Labyrinth Insight Walk

3936424358cd1c8321e73eccfbe97c50The light from each candle defined the dark perimeter of the nearly thirty foot labyrinth painted on the floors of Arcadia studios.  On this rainy and very soggy night of Winter Solstice weekend, it seemed a fitting ritual to partake in such a contemplative walk and reflect inward on the turning of this season toward the light.

I’ve walked many a labyrinth in my life, Chartes Cathedral in France, Findhorn in Scotland, Grace Cathedral in San Francisco, and numerous retreat centers across the country.  But this experience, like every sojourn, was unique in it’s perspective.

When I first arrived, there were only a few participants, mainly staff, taking their turn through the maze.  The music playing in the background was hypnotic, so I closed my eyes and meditated on being present in this special evening.  When I opened my eyes several minutes later, there were seven people walking through the labyrinth.  Watching each person twist and turn, some walking faster than the other was a fascinating observation in itself.  A metaphor of how some of us rush through life, some take their time, some don’t seem to look like they know where they are going, and so forth.

When the next person exited the path, I made my way toward the entrance and soon I was a part of this dance we all were doing, walking, twisting, turning, walking some more, twisting again, and so forth.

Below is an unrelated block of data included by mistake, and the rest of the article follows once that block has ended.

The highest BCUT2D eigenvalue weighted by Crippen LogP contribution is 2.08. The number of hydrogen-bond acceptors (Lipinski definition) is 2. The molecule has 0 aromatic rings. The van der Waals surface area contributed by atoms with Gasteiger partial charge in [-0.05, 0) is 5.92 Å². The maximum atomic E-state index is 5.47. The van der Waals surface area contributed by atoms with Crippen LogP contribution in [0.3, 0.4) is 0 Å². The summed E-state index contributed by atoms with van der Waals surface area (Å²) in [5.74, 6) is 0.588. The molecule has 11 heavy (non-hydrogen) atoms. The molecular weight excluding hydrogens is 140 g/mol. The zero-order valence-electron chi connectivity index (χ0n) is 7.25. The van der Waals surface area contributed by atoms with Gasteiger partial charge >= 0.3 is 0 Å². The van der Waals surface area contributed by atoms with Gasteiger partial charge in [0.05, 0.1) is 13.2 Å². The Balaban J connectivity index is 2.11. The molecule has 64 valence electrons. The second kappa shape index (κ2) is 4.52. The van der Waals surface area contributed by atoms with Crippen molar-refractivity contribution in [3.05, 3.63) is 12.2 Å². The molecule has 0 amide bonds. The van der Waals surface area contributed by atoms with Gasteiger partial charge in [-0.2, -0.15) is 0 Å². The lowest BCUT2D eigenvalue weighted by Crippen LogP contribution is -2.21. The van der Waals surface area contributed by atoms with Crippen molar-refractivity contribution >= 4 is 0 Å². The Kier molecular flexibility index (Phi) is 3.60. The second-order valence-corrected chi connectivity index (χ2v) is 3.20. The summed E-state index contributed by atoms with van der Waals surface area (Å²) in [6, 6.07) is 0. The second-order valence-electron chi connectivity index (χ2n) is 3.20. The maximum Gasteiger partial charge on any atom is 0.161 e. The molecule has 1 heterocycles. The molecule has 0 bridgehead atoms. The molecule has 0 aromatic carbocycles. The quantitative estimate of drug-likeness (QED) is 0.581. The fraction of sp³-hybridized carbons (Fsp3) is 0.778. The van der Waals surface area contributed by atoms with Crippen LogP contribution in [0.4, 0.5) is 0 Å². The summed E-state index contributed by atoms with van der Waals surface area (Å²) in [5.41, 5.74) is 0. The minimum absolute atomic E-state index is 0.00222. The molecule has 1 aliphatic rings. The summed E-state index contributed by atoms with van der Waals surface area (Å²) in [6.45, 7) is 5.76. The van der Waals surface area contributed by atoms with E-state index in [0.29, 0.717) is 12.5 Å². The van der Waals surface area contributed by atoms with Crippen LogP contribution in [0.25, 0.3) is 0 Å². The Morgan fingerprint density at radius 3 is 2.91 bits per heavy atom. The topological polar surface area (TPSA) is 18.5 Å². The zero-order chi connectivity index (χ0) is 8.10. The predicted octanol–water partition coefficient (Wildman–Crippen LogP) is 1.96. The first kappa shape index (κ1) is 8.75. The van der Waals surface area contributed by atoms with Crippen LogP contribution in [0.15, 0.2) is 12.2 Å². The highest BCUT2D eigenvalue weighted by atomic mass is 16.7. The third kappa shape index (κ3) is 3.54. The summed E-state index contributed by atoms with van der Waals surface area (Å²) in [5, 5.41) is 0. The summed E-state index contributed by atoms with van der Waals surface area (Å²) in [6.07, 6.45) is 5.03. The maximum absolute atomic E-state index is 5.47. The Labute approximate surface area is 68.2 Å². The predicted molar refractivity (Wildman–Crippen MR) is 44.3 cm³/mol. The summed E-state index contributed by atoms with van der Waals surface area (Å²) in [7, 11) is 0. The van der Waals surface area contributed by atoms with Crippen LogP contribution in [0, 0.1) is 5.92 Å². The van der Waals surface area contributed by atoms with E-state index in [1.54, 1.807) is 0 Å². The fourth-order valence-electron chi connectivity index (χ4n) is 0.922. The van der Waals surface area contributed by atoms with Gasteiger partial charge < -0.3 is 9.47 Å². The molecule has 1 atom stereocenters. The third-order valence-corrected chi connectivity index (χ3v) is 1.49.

Because there were so many of us, I never felt ‘alone’ because we would be walking next to each other at every turn.  When the people who had reached the center began walking back, they often entered the same path I was on, so we both made space, like two cars trying to pass each other on a narrow road.

At some points, it all felt very confusing, like, who was going where, and who was right, who was wrong, and then I just had to laugh internally at noticing my judgements.  We ALL were on the path, and really, it doesn’t lead anywhere in particular.  As the saying goes, ‘it’s the journey, not the destination’.

When I finally walked the whole maze, and came out the other end, I took a few minutes and just sat with those thoughts.

I closed my eyes again and meditated for awhile.  When I opened them, all those people had left and there was no one now in the labyrinth.  It was just quietly being outlined by all those candles defining it.

I went up to the entrance for the second time and began walking it slowly, having it all to myself.  But that entitled sense was soon overwhelmed by the feeling of loneliness on walking the path without anyone around.

Such a stark contrast to the walk just minutes before.  I realized that the people who were walking with me actually helped define the experience.  When they were to my right,  I had to be to the left.  When they were in front of me, I was in back.  When I was walking fast, they were walking slow, and so forth.

Just like the lines on the floor defined the shape of the maze, without them, there would only be an open, bare floor.  These polarities, the contrast of the other people and myself, or their opposite behaviors are necessary to actually make sense of the experience.

Walking the labyrinth alone allowed this insight to surface, but it was walking it with others that yielded the idea of needing polarity to define experience.

I look forward to the other contemplative classes and events I have planned for this solstice weekend and will continue to share the discoveries.

Copyright 2019 Eileen Dey Wurst

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